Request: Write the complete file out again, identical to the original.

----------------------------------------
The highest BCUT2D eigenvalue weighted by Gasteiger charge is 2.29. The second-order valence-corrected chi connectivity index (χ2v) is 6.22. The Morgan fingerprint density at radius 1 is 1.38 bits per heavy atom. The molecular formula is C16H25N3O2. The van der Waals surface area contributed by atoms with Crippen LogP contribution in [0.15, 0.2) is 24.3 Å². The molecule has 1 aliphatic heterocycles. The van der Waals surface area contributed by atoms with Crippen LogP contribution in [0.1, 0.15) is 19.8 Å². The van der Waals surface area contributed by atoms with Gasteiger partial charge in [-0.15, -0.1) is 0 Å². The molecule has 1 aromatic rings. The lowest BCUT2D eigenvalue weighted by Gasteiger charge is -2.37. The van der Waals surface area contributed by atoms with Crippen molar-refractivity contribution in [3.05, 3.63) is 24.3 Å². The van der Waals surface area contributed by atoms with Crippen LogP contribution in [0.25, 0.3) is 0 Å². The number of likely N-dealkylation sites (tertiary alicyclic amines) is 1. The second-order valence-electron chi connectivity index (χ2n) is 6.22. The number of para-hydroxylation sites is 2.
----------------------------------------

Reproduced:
The highest BCUT2D eigenvalue weighted by Gasteiger charge is 2.29. The second-order valence-corrected chi connectivity index (χ2v) is 6.22. The Morgan fingerprint density at radius 1 is 1.38 bits per heavy atom. The molecular formula is C16H25N3O2. The van der Waals surface area contributed by atoms with Crippen LogP contribution in [0.15, 0.2) is 24.3 Å². The molecule has 1 aliphatic heterocycles. The van der Waals surface area contributed by atoms with Crippen LogP contribution in [0.1, 0.15) is 19.8 Å². The van der Waals surface area contributed by atoms with Gasteiger partial charge in [-0.15, -0.1) is 0 Å². The molecule has 1 aromatic rings. The lowest BCUT2D eigenvalue weighted by Gasteiger charge is -2.37. The van der Waals surface area contributed by atoms with Crippen molar-refractivity contribution in [3.05, 3.63) is 24.3 Å². The van der Waals surface area contributed by atoms with Crippen LogP contribution in [0.25, 0.3) is 0 Å². The number of likely N-dealkylation sites (tertiary alicyclic amines) is 1. The second-order valence-electron chi connectivity index (χ2n) is 6.22. The number of para-hydroxylation sites is 2.